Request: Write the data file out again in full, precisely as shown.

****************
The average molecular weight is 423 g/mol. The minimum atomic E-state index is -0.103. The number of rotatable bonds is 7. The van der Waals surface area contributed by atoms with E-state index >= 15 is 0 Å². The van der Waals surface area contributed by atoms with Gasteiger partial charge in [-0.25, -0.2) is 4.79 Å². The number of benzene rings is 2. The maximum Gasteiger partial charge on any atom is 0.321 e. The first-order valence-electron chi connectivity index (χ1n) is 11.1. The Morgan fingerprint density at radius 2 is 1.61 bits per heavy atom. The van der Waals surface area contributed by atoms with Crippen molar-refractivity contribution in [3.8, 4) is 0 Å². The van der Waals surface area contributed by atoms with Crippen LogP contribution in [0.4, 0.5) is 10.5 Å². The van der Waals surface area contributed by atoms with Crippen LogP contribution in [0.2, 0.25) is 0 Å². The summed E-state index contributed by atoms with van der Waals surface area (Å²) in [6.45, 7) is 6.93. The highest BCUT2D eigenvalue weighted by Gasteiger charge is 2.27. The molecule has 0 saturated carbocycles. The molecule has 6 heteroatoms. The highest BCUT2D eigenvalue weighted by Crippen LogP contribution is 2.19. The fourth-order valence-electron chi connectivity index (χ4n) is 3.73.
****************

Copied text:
The average molecular weight is 423 g/mol. The minimum atomic E-state index is -0.103. The number of rotatable bonds is 7. The van der Waals surface area contributed by atoms with E-state index >= 15 is 0 Å². The van der Waals surface area contributed by atoms with Gasteiger partial charge in [-0.25, -0.2) is 4.79 Å². The number of benzene rings is 2. The maximum Gasteiger partial charge on any atom is 0.321 e. The first-order valence-electron chi connectivity index (χ1n) is 11.1. The Morgan fingerprint density at radius 2 is 1.61 bits per heavy atom. The van der Waals surface area contributed by atoms with Crippen molar-refractivity contribution in [3.8, 4) is 0 Å². The van der Waals surface area contributed by atoms with Crippen LogP contribution in [0.4, 0.5) is 10.5 Å². The van der Waals surface area contributed by atoms with Crippen LogP contribution in [0.2, 0.25) is 0 Å². The summed E-state index contributed by atoms with van der Waals surface area (Å²) in [6.45, 7) is 6.93. The highest BCUT2D eigenvalue weighted by Gasteiger charge is 2.27. The molecule has 0 saturated carbocycles. The molecule has 6 heteroatoms. The highest BCUT2D eigenvalue weighted by Crippen LogP contribution is 2.19. The fourth-order valence-electron chi connectivity index (χ4n) is 3.73.